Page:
- 15.5k home related expenses. This includes property tax of 10k and utilities of 5.5k a year. No mortgage.
- 5.5k for home and auto insurance. Adding in that first driving age child was expensive.
- 40k on credit card 1
- 3k in cash withdrawals
- 3k in paypal
- 10k in gift cards purchased through a program for my daughter’s gymnastics team that donates various percentages back to the team.
- 5k in quarterly taxes to the IRS
- 18k on credit card 2
I don’t go through categories on the credit cards because it would drive me crazy to do so. There are plenty of spots where we could cut back and a lot of those will happen once the kids are out of school and sports related activities. Somewhere in those numbers is at least 12-15k of expenses for gymnastics and high school marching band.
Do you have a budget? If so, how do you implement it?
No budget written down.
My wife and I talk about any kind of larger purchases probably 200 and above.
When we first got married, I was the one that handled all of the money stuff. After I accidentally made extra payments on some things, my wife took over, and I haven’t had to worry about paying the bills.
Over the last few years I have started keeping track of our spending, and it has been very consistent.
What percentage of your gross income do you save and how has that changed over time?
Since my gross income changes year to year with commissions, I’m going to use the average over the last 4 years of $202,164.
Using that number, we are saving right at 30%.
- $13,000 for our Roth IRAs
- $10,000 for ESPP
- $9,100 for 401k
- $28,800 into the taxable brokerage
The $9,100 for the 401k is 4.5% of my salary and doesn’t include the company’s match. That percentage is just the max that my company will match, and I decided that I needed to get more money in the taxable account if I plan on retiring at 52. I take the extra 9.5% and move it to the taxable account each month.
What is your favorite thing to spend money on/your secret splurge?
I really wish I had something cool for this answer, but I just don’t.
Any big trips that we have taken in the last 10 years or so have been large family events where we haven’t shelled out a dime. I know that we will want to visit many countries in Europe once I’ve retired, but that is a few years away now.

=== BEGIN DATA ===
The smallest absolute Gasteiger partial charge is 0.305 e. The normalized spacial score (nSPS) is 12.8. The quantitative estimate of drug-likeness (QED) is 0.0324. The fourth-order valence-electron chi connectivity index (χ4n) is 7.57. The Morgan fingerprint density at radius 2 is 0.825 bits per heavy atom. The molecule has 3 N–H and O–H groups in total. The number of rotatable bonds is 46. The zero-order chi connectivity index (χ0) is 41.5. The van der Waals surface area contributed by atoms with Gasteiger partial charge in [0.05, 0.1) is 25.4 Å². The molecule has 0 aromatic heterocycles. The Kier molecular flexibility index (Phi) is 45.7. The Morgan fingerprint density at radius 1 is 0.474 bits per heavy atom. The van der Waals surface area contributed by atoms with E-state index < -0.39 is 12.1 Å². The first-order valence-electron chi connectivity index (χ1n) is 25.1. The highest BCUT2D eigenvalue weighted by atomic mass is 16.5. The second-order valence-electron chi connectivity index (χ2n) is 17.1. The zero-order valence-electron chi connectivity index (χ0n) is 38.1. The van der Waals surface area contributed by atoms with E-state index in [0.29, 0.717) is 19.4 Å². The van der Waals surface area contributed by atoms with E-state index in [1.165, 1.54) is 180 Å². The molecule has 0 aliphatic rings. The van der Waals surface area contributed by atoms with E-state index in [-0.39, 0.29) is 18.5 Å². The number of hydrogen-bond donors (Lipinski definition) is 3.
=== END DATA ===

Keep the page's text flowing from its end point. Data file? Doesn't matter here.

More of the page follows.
I do know that I will be buying a motorcycle in the next few years. My wife and I both used to ride pre-kids — she on a Honda CBR 929RR and me a Yamaha YZF R1. I’m currently trying to choose between a Yamaha MT-09 and Kawasaki Z900. If there are any riders reading this, what are your thoughts on those bikes, or should I be looking at something else?
What is your investment philosophy/plan?
For the last 3 years or so it has been the basic 3 fund philosophy. I put money into a total market fund or S&P 500, total international market, and total bond. Prior to that it was very haphazard.
I got focused after finding FIRE blogs and reading them cover to cover. I discovered that in this area, the easy and simple way is the best for me.
What has been your best investment?
This is going to sound sappy, but I would say that it would be finding the right lady to marry.
She was the one that first introduced me to Fidelity and made me start a Roth IRA and putting money into a 401k. She doesn’t like to talk about money stuff, but she definitely started me down the path of saving money for our future.
What has been your worst investment?
I have never been a stock picker, so I don’t have a story about losing 20k on a stock or anything like that.
The worst thing I have done though is not utilize all of the time that I have had access to for investing.
Back in 1998 when I first had access to a 401k, I didn’t use it.